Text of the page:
Abstract

Abstract:

This article examines the growth of sectarianism in Turkish politics since the 2011 Arab uprisings, particularly when it comes to the government's portrayal of the Alevi community as a security threat. Comparable to elsewhere in the Middle East, this "sectarianized securitization" of domestic politics was catalyzed by the overlap of external geopolitical competition and internal challenges to the government. These dynamics are situated within the context of longer-term processes of nation-building, the nature of Islamic authority, and the increasing prominence of Islamists.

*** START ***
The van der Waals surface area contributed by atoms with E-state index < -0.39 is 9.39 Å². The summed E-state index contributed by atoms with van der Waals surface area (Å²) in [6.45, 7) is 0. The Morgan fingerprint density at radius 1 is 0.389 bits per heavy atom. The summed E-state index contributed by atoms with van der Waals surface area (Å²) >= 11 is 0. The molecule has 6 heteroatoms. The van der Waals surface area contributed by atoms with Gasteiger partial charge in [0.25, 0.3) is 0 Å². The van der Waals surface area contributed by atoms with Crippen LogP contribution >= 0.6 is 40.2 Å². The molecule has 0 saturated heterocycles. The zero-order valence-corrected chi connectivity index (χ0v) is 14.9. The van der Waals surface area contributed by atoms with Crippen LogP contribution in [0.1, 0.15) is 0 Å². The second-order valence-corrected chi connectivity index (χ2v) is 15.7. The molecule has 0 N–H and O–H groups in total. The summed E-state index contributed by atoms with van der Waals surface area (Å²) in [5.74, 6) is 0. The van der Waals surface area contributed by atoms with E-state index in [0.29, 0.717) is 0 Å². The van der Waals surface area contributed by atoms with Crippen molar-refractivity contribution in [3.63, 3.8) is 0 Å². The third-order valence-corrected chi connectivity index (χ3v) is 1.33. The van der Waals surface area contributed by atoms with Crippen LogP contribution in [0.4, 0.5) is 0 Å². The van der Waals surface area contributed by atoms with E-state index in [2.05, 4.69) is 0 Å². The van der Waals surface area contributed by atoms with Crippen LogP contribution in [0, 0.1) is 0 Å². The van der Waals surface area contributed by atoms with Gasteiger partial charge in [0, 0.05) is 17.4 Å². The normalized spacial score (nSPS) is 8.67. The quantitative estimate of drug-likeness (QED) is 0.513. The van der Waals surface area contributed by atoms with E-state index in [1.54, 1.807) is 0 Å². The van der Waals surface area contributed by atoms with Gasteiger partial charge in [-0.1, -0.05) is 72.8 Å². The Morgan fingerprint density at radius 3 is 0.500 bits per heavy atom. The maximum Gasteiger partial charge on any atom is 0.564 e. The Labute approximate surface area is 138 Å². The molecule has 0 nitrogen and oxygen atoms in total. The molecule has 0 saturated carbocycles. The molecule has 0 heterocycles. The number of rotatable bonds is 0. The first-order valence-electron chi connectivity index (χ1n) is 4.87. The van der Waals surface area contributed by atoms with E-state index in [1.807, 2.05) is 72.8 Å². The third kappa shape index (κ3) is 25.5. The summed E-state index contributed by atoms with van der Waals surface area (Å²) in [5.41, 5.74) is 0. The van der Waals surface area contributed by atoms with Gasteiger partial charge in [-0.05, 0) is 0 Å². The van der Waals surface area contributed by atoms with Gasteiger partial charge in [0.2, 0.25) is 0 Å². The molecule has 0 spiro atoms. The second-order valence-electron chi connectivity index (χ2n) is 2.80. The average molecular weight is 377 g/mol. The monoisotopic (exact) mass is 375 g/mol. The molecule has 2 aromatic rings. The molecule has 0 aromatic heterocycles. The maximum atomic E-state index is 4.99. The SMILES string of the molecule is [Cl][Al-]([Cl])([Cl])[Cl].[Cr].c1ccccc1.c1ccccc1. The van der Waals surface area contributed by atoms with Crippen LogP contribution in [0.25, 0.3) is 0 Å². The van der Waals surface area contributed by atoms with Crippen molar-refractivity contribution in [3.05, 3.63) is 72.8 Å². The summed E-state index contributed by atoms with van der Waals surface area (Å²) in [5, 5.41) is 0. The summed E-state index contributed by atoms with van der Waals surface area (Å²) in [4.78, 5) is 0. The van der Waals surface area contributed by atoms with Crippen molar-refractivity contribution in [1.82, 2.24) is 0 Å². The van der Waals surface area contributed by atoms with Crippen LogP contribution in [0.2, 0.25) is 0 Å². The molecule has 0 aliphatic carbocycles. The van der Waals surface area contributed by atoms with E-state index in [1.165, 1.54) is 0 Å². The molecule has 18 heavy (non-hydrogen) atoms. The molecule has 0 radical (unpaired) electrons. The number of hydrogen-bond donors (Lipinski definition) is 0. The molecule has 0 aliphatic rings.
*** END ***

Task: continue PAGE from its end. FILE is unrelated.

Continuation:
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Additional Information

ISSN
1940-3461
Print ISSN
0026-3141
Pages
pp. 51-72
Launched on MUSE
2019-04-16
Open Access
No
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